By The Numbers
75: The number of times suspended Texas Attorney General Paxton has denied legal representation to state agencies in the last two years. Those denials forced agencies to hire their own legal counsel, at substantial cost. Texas lawmakers voted in 2021 to require the AG’s office to report every time it declined to aid a state agency. (Texas Tribune)
25%: The growth in the risk of explosive wildfires in California caused by climate change, according to a study from the Breakthrough Institute in Berkeley. Explosive wildfires are defined as those that burn more than 10,000 acres a day. (Los Angeles Times)
$75,000: The signing bonus Alameda, Calif., is offering to new police officers, on top of a $110,000 yearly salary. The town, where a third of officer positions were vacant, received 170 applications and now has enough officers enrolled in academies to cut vacancies by more than half next year. (CalMatters)
Off The Wall
Congratulations to Pennsylvania Lt. Gov. Austin Davis (D) and his wife Blayre Holmes Davis, the proud parents of a new baby daughter. Davis, 33, is the youngest lieutenant governor in the nation. (Harrisburg Patriot-News)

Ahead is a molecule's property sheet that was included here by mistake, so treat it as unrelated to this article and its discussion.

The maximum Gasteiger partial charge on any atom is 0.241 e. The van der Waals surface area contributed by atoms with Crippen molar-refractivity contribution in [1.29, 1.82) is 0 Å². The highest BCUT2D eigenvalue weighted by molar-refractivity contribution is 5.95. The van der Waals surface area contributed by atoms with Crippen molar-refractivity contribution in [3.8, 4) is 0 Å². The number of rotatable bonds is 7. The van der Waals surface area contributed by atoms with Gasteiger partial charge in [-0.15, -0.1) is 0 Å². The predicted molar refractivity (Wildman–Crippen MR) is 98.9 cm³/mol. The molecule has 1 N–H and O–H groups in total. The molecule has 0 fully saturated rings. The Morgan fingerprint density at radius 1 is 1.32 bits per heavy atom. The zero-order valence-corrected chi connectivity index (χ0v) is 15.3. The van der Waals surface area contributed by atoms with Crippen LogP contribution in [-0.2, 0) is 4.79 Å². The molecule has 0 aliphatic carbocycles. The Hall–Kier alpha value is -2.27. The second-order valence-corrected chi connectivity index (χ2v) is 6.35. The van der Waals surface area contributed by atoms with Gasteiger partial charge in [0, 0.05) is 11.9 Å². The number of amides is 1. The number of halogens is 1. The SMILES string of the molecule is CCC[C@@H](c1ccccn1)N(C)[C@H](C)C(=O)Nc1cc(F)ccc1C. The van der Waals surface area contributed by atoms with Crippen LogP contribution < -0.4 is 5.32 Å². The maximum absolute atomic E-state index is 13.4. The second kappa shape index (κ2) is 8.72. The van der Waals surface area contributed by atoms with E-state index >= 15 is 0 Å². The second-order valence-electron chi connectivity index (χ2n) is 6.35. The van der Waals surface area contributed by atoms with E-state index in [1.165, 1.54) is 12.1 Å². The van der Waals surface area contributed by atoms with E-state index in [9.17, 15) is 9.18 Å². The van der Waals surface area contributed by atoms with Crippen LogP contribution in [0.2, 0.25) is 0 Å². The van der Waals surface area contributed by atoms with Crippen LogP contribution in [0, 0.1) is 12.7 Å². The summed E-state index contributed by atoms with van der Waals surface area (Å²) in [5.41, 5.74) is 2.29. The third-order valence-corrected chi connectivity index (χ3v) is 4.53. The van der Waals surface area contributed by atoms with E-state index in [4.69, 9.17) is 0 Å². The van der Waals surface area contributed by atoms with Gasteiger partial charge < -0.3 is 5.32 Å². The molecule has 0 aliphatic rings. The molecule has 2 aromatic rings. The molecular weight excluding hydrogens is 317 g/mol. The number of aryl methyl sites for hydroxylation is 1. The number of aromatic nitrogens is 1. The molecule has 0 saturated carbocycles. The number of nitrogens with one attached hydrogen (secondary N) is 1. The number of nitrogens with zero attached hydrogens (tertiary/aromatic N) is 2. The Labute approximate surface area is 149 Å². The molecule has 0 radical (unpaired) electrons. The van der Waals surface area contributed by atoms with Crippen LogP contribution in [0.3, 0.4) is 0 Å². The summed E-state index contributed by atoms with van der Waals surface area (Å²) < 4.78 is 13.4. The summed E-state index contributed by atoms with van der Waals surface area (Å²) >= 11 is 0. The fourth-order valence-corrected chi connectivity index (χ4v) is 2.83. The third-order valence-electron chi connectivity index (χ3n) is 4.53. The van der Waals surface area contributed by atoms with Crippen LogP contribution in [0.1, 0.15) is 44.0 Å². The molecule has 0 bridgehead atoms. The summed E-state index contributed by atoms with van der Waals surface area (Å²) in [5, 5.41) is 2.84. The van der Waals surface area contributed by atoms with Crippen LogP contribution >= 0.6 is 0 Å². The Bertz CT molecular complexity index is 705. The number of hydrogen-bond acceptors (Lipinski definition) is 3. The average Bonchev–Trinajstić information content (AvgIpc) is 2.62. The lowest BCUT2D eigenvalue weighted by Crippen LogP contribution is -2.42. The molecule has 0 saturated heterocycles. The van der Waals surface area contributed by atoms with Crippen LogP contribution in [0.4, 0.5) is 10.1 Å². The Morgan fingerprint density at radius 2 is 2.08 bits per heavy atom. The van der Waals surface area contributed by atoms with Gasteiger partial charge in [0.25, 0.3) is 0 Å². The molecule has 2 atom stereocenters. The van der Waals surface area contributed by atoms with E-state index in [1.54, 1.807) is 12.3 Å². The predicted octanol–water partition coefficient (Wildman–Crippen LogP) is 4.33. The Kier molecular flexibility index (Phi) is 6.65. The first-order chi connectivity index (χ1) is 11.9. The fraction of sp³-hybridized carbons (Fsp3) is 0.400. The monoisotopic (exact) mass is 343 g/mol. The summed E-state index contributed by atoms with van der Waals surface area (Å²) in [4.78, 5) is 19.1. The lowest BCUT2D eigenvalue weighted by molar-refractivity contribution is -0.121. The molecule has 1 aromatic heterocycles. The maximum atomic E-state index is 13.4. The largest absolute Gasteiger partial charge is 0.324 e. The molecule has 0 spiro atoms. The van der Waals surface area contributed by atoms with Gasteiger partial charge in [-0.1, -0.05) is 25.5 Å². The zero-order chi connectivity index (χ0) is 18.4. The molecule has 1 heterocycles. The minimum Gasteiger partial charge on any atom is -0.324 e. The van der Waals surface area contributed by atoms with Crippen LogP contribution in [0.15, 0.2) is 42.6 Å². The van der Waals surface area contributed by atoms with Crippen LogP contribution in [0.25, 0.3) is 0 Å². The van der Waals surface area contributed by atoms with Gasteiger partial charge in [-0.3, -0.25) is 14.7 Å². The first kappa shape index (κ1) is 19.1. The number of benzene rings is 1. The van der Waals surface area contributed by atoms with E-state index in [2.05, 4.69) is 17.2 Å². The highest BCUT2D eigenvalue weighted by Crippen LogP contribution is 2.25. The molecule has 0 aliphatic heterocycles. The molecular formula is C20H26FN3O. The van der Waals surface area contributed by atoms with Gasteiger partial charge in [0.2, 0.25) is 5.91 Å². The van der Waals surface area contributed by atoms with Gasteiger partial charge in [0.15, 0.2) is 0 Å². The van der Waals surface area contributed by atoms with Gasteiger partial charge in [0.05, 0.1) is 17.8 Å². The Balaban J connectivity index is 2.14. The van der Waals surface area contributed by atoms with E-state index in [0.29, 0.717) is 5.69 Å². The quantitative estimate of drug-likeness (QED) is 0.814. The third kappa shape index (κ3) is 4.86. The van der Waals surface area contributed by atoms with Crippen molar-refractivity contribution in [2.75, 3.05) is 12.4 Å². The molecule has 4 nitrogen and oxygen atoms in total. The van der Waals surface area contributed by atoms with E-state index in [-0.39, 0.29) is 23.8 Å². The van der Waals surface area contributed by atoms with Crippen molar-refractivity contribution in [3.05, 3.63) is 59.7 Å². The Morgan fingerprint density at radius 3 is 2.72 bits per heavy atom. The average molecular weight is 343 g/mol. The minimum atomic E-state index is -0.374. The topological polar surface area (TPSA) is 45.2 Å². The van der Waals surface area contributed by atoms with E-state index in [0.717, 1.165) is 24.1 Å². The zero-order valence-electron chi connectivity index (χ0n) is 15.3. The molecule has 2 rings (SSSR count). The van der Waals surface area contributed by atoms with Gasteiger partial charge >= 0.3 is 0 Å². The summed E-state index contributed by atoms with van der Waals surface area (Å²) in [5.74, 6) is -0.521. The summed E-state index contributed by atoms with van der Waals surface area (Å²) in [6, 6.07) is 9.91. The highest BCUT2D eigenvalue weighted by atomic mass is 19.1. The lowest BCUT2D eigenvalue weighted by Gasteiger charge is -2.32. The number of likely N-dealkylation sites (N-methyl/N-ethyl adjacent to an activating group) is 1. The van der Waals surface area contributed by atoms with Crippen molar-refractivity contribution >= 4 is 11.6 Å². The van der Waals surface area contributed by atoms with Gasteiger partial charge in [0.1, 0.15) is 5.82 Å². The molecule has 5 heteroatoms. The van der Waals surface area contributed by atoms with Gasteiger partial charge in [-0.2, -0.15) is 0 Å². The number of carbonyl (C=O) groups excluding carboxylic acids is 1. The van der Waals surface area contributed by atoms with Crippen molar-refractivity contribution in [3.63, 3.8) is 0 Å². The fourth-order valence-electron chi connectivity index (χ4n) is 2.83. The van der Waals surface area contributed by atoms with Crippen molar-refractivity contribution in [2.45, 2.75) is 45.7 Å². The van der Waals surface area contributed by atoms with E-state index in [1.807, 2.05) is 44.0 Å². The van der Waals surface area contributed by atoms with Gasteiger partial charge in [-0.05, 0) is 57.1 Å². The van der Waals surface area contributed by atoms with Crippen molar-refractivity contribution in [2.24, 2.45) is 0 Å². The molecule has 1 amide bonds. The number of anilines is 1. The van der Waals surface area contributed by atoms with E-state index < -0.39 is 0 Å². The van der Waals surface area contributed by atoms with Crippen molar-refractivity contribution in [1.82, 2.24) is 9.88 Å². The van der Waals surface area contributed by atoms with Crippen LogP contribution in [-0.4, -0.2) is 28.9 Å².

Kansas Attorney General Kris Kobach (R) is looking for a new deputy attorney general with a very specific brief: Suing the Biden administration. A job posting made by Kobach’s office seeks “aggressive and thoughtful litigators who take an entrepreneurial and opportunistic approach” to suing the federal government. (Topeka Capital-Journal)
Minnesota’s State Emblems Redesign Commission meets for the first time today to reconsider the state flag. Members have four months to come up with a new flag after years of lobbying by Native American tribes and vexillologists who say the current design is a mess. The current flag was adopted in 1957. (Minneapolis Star Tribune)
Flamingos have been sighted in Alabama, North Carolina, South Carolina, Ohio, Tennessee and Virginia in the wake of Hurricane Idalia, apparently blown north in the midst of the storm. Birders say it’s unusual for the Caribbean natives to show up so far north. (Columbus Dispatch)
Quote of the Day
“I didn’t have goat herders on my bingo card for this budget year.”
— California Assemblyman Vince Fong (R), on a budget proposal to extend a minimum wage policy for the goat herding industry, which helps mitigate wildfires. (Sacramento Bee)